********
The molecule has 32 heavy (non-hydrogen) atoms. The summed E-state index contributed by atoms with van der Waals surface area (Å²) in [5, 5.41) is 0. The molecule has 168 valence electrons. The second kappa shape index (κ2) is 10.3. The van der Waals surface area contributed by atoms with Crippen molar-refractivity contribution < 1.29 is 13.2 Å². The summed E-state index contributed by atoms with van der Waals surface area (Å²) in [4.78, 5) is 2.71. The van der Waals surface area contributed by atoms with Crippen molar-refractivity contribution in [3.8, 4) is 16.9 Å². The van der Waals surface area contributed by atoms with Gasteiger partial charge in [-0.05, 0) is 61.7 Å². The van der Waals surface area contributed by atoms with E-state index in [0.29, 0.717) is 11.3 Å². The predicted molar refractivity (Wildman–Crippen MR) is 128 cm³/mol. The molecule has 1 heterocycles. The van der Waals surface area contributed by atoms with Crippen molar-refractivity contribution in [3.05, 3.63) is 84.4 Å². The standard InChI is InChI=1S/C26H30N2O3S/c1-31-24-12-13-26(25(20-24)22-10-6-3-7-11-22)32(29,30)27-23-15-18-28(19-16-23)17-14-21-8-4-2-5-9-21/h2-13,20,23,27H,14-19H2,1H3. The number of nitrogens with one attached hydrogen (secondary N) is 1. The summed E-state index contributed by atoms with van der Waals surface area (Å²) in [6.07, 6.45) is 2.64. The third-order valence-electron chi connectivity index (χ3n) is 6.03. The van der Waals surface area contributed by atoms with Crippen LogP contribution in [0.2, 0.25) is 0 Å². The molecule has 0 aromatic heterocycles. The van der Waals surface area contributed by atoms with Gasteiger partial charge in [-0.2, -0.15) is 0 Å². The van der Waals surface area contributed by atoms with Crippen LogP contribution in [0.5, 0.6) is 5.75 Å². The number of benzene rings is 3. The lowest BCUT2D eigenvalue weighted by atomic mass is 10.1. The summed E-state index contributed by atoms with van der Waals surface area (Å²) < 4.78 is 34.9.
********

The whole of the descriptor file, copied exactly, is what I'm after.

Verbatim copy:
The molecule has 32 heavy (non-hydrogen) atoms. The summed E-state index contributed by atoms with van der Waals surface area (Å²) in [5, 5.41) is 0. The molecule has 168 valence electrons. The second kappa shape index (κ2) is 10.3. The van der Waals surface area contributed by atoms with Crippen molar-refractivity contribution < 1.29 is 13.2 Å². The summed E-state index contributed by atoms with van der Waals surface area (Å²) in [4.78, 5) is 2.71. The van der Waals surface area contributed by atoms with Crippen molar-refractivity contribution in [3.8, 4) is 16.9 Å². The van der Waals surface area contributed by atoms with Gasteiger partial charge in [-0.05, 0) is 61.7 Å². The van der Waals surface area contributed by atoms with E-state index in [0.29, 0.717) is 11.3 Å². The predicted molar refractivity (Wildman–Crippen MR) is 128 cm³/mol. The molecule has 1 heterocycles. The van der Waals surface area contributed by atoms with Crippen molar-refractivity contribution in [3.05, 3.63) is 84.4 Å². The standard InChI is InChI=1S/C26H30N2O3S/c1-31-24-12-13-26(25(20-24)22-10-6-3-7-11-22)32(29,30)27-23-15-18-28(19-16-23)17-14-21-8-4-2-5-9-21/h2-13,20,23,27H,14-19H2,1H3. The number of nitrogens with one attached hydrogen (secondary N) is 1. The summed E-state index contributed by atoms with van der Waals surface area (Å²) in [6.07, 6.45) is 2.64. The third-order valence-electron chi connectivity index (χ3n) is 6.03. The van der Waals surface area contributed by atoms with Crippen LogP contribution in [0.2, 0.25) is 0 Å². The molecule has 0 aromatic heterocycles. The van der Waals surface area contributed by atoms with Gasteiger partial charge in [-0.2, -0.15) is 0 Å². The van der Waals surface area contributed by atoms with Crippen LogP contribution in [0.5, 0.6) is 5.75 Å². The number of benzene rings is 3. The lowest BCUT2D eigenvalue weighted by atomic mass is 10.1. The summed E-state index contributed by atoms with van der Waals surface area (Å²) < 4.78 is 34.9.